Objecting to Jim Lehrer’s interruption that the first segment was exceeding the 15-minute limit, Romney charged that Obama would increase taxes on small businesses at the cost of 700,000 jobs.
As the discussion advanced to the nation’s deficit, Obama reiterated his statement that he inherited a massive deficit, and appeared on the defensive.
“You have been president for four years, you said you would cut the deficit in half and you have run $1 trillion in deficits each of the four years,” Romney attacked. “That does not get the job done.”
Romney pointed out that when the economy was growing as slowly as it is now, more slowly than when Obama took office, this is no time to increase taxes.
“You never balance the budget by increasing taxes,” Romney insisted. “I don’t want to go down the path of Spain.”
Romney said “ignoring the 10th Amendment is not the way to have a vibrant economy.”
Romney said the key to education is great teachers, and he raised a reference to the U.S. Constitution regarding citizen rights.
“I interpret our founding documents as providing a responsibility for religious freedom – to pursue happiness by taking care of the less fortunate – but massive government involvement limits freedom – the path we are taking is not working with 23 million Americans unemployed and 50 million on food stamps.”
Obama said the responsibility of the federal government was important in improving the educational system in America.
“Budgets reflect choices. If we cut taxes to benefit people like Gov. Romney and me, it makes a difference,” Obama. He again demanded specifics of the GOP plans.
“When it comes to making college affordable, whether it be two years or four years, we cut out the middleman and eliminated banks from making a profit in student loans. Gov. Romney believes in education but he tells kids to borrow from their parents to go to college.”
Romney responded, “Mr. President, you are entitled to your own airplane and your own house – but not to your own facts.”
Romney said Obama put $90 billion into green jobs, but half of the recipients went bankrupt and others were owned by contributors to your campaign, and questioned the number of teachers that would have hired.
Romney proposed grading schools to know which were succeeding and which were failing.
“Massachusetts schools are ranked No. 1 in education because I care for education for all our children,” Romney said.
Look: you know how much I love the guy, and you know how much of a high information viewer I am, and I can see the logic of some of Obama’s meandering, weak, professorial arguments. But this was a disaster for the president for the key people he needs to reach, and his effete, wonkish lectures may have jolted a lot of independents into giving Romney a second look…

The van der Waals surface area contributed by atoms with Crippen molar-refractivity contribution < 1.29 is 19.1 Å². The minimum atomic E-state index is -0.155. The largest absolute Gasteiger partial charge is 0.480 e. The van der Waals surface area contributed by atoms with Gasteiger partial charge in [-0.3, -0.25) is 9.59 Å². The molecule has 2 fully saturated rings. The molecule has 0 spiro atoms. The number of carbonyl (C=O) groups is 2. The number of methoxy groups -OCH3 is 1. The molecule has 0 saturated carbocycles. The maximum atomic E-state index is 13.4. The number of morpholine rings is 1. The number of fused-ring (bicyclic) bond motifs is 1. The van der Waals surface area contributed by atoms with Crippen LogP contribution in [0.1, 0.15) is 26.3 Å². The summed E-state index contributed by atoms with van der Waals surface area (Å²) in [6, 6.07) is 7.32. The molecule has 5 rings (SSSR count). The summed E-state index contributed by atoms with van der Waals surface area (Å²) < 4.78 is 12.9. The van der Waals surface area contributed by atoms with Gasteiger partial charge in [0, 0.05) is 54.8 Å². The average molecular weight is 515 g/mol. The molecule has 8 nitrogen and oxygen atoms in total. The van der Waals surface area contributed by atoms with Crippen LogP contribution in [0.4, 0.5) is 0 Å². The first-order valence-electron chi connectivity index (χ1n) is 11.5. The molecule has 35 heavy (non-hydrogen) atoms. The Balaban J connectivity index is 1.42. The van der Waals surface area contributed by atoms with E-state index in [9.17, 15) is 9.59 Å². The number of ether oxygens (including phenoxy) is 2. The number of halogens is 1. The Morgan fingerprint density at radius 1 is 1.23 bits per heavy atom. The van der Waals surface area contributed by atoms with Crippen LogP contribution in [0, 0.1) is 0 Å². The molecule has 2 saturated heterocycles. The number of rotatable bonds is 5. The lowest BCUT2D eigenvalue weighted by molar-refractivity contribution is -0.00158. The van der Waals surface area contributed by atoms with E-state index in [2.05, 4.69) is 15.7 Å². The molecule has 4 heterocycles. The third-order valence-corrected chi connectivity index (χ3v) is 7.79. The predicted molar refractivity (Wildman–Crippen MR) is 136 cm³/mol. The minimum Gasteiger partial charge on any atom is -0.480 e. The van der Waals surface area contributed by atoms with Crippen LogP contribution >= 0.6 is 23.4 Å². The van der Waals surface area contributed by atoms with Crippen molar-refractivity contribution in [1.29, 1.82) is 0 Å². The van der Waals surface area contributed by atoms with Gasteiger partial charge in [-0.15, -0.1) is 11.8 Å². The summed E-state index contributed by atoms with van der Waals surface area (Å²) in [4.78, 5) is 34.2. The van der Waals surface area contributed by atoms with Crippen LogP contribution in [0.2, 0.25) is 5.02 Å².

The person with authority on that stage was Romney – offered it by one of the lamest moderators ever, and seized with relish. This was Romney the salesman. And my gut tells me he sold a few voters on a change tonight. It’s beyond depressing. But it’s true.
Call it the curse of incumbency. Like many of his predecessors, President Obama fell victim Wednesday night to high expectations, a short fuse, and a hungry challenger.
If Republican presidential candidate Mitt Romney didn’t win the first of three presidential debates outright, he more than covered the spread. He was personable, funny, and relentlessly on the attack against a heavily favored Obama.
The president looked peeved and flat as he carried a conversation, for the first time in four years, with somebody telling him he’s wrong.
This debate was a blowout – and that’s just the reaction of the left.
Left-wing reactions on Twitter
Bill Maher: (HBO)
Peter Beinart (The New Republic)
Piers Morgan: (CNN)
And CHRIS MATTHEWS too:
Something else ran down his leg tonight, and it wasn’t a tingle, it was a tinkle.
Romney leading by 4 points in swing states
The latest poll of swings states from the left-wing Politico shows Romney leading Obama by 4 points, even with a 2 point oversampling of Democrats.
This week, Politico released its latest Battleground pollof the presidential race. Despite coming from the left-wing news site, the poll is one of my favorites. Its put together by respected pollsters from both parties, makes available its full cross-tabs and uses a very modest and reasonable turnout model for its sample. Including leaners, the sample in the poll is D+2. Nationally, Obama leads by 2-3 points, but, in the critical swing states, Romney now has the edge.
Each candidate leads in states considered “safe” for their party. In safe GOP states, Romney leads by 8. In safe Democrat states, Obama leads by a massive 22 points. But, in the more numerous and more important “toss up” states, Romney leads by 4, hitting the critical 50% threshold.
In the slightly different category of “battleground” states identified by Politico, Romney leads by 2, 49-47. Romney’s lead over Obama is powered primarily by his edge with independents. Romney leads Obama by 4 among the important swing voters. By 11 points, these voters think Romney would do better on the economy than Obama, 51-40.
Romney also has a big edge with middle class families, who prefer him over Obama by 15 points, 56-41.
My prediction for this election remains Romney 52, Obama 47.